This study, conducted by lead author Dr. Nancy Abarca, Brown University School of Public Health MPH ‘15, sought to investigate if duration of supplemental breastfeeding is associated with a lower asthma risk and whether adverse childhood experiences (ACEs) early in life influence this relationship in children ages 3 to 5 years.
[Photo: Dr. Nancy Abarca]
Data were collected from the 2011 – 2012 National Survey of Children’s Health, a nationally representative cross-sectional survey. Modified Poisson regression models were used to estimate incident risk ratios (IRR) for lifetime and current asthma in young children aged 3 to 5 years (n = 15,642). The study tested for effect measure modification using stratified analyses.
Results indicated that exclusive breastfeeding for at least 6 months or supplemental breastfeeding for children 12 months significantly reduced the risk of lifetime asthma prevalence compared to never breastfed children (IRR 0.64; 95 percent CI: 0.46–0.88, p=0.007; and IRR 0.68; 95 percent CI: 0.47–0.99, p=0.044, respectively), adjusted for covariates. In stratified analyses, breastfeeding reduced the risk of lifetime asthma for children who experienced 1 ACE but not for children who experienced two or more ACEs.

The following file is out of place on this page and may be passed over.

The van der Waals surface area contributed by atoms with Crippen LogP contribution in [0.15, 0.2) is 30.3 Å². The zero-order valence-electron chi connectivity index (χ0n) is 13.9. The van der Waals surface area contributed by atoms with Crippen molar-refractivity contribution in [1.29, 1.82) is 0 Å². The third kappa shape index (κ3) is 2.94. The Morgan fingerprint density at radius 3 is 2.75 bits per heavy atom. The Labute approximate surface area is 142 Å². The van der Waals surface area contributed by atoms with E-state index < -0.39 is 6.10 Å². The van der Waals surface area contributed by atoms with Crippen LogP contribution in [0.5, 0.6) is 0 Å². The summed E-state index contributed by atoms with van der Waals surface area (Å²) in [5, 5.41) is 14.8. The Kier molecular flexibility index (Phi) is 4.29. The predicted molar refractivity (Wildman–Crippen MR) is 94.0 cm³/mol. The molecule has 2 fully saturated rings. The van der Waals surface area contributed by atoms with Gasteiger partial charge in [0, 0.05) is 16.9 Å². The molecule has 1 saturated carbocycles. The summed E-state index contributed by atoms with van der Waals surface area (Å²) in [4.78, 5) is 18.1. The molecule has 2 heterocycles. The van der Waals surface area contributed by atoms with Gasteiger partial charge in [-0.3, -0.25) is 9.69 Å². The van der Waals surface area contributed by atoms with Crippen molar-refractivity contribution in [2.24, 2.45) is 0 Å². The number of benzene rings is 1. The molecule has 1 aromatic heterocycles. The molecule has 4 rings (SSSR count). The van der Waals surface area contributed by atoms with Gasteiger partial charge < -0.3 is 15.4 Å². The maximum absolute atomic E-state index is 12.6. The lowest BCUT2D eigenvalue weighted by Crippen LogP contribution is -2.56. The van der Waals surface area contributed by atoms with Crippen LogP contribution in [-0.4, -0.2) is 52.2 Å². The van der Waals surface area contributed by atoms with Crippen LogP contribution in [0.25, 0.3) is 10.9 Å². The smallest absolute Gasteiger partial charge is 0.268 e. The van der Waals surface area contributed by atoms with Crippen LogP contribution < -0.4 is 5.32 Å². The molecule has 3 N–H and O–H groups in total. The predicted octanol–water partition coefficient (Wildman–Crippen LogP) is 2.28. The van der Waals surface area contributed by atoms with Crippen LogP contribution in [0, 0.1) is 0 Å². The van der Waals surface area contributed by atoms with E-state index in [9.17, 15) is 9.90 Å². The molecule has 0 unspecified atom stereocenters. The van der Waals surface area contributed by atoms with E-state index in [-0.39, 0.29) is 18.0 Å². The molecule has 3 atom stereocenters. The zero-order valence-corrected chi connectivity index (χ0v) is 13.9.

This study concluded that exclusive breastfeeding for at least six months, with and without supplementation, appears to prevent asthma or delay its onset. The protective effect of breastfeeding was attenuated among children who experienced more than two ACEs. The known harmful effects that ACEs have on children’s health may outweigh the benefits of breastfeeding in reducing the risk of a child developing asthma. Understanding how specific time periods in a child’s life may be most affected by exposure to early life adversities, along with the protective effect of breastfeeding against asthma, are important areas of further study.
This study was published in The Journal of Asthma in March.